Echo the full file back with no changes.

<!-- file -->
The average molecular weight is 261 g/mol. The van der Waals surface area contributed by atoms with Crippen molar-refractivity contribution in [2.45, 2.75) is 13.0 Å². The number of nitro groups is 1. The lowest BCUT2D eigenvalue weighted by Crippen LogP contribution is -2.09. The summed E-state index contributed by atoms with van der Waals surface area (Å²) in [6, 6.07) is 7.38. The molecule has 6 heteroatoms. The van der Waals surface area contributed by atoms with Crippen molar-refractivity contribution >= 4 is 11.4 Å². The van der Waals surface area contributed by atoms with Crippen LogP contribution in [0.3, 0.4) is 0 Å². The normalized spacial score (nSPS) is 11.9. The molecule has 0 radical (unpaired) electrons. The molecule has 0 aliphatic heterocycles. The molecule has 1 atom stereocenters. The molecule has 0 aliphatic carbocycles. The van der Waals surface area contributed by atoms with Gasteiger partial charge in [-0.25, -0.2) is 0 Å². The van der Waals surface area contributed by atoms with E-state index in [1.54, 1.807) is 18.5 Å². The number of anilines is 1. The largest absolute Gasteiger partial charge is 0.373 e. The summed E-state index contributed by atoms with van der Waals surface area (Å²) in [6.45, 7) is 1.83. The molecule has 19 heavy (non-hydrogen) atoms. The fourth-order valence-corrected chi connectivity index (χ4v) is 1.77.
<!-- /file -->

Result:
The average molecular weight is 261 g/mol. The van der Waals surface area contributed by atoms with Crippen molar-refractivity contribution in [2.45, 2.75) is 13.0 Å². The number of nitro groups is 1. The lowest BCUT2D eigenvalue weighted by Crippen LogP contribution is -2.09. The summed E-state index contributed by atoms with van der Waals surface area (Å²) in [6, 6.07) is 7.38. The molecule has 6 heteroatoms. The van der Waals surface area contributed by atoms with Crippen molar-refractivity contribution >= 4 is 11.4 Å². The van der Waals surface area contributed by atoms with Crippen LogP contribution in [0.3, 0.4) is 0 Å². The normalized spacial score (nSPS) is 11.9. The molecule has 0 radical (unpaired) electrons. The molecule has 0 aliphatic heterocycles. The molecule has 1 atom stereocenters. The molecule has 0 aliphatic carbocycles. The van der Waals surface area contributed by atoms with Gasteiger partial charge in [-0.25, -0.2) is 0 Å². The van der Waals surface area contributed by atoms with E-state index in [1.54, 1.807) is 18.5 Å². The number of anilines is 1. The largest absolute Gasteiger partial charge is 0.373 e. The summed E-state index contributed by atoms with van der Waals surface area (Å²) in [6.45, 7) is 1.83. The molecule has 19 heavy (non-hydrogen) atoms. The fourth-order valence-corrected chi connectivity index (χ4v) is 1.77.